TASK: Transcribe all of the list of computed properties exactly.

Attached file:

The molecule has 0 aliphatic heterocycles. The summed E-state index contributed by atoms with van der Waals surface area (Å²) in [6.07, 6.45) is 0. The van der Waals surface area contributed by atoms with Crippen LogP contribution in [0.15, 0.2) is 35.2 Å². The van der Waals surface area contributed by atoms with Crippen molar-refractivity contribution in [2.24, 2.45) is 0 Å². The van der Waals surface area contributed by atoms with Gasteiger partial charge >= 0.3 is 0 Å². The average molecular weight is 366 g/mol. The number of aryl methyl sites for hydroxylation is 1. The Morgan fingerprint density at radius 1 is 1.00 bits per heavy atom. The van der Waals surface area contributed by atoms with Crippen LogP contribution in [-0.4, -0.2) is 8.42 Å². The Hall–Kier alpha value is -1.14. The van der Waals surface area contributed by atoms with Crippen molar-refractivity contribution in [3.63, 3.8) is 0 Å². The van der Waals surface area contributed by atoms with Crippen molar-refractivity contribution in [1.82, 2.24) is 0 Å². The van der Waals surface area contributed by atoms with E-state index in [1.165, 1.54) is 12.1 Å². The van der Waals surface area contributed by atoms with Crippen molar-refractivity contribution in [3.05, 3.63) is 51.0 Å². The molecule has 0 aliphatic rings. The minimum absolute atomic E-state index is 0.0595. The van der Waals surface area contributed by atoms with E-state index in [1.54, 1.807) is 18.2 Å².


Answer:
The molecule has 0 aliphatic heterocycles. The summed E-state index contributed by atoms with van der Waals surface area (Å²) in [6.07, 6.45) is 0. The van der Waals surface area contributed by atoms with Crippen LogP contribution in [0.15, 0.2) is 35.2 Å². The van der Waals surface area contributed by atoms with Crippen molar-refractivity contribution in [2.24, 2.45) is 0 Å². The van der Waals surface area contributed by atoms with Gasteiger partial charge >= 0.3 is 0 Å². The average molecular weight is 366 g/mol. The number of aryl methyl sites for hydroxylation is 1. The Morgan fingerprint density at radius 1 is 1.00 bits per heavy atom. The van der Waals surface area contributed by atoms with Crippen LogP contribution in [-0.4, -0.2) is 8.42 Å². The Hall–Kier alpha value is -1.14. The van der Waals surface area contributed by atoms with Crippen molar-refractivity contribution in [3.63, 3.8) is 0 Å². The van der Waals surface area contributed by atoms with Crippen molar-refractivity contribution in [1.82, 2.24) is 0 Å². The van der Waals surface area contributed by atoms with E-state index in [1.165, 1.54) is 12.1 Å². The van der Waals surface area contributed by atoms with Crippen molar-refractivity contribution in [3.05, 3.63) is 51.0 Å². The molecule has 0 aliphatic rings. The minimum absolute atomic E-state index is 0.0595. The van der Waals surface area contributed by atoms with E-state index in [1.54, 1.807) is 18.2 Å².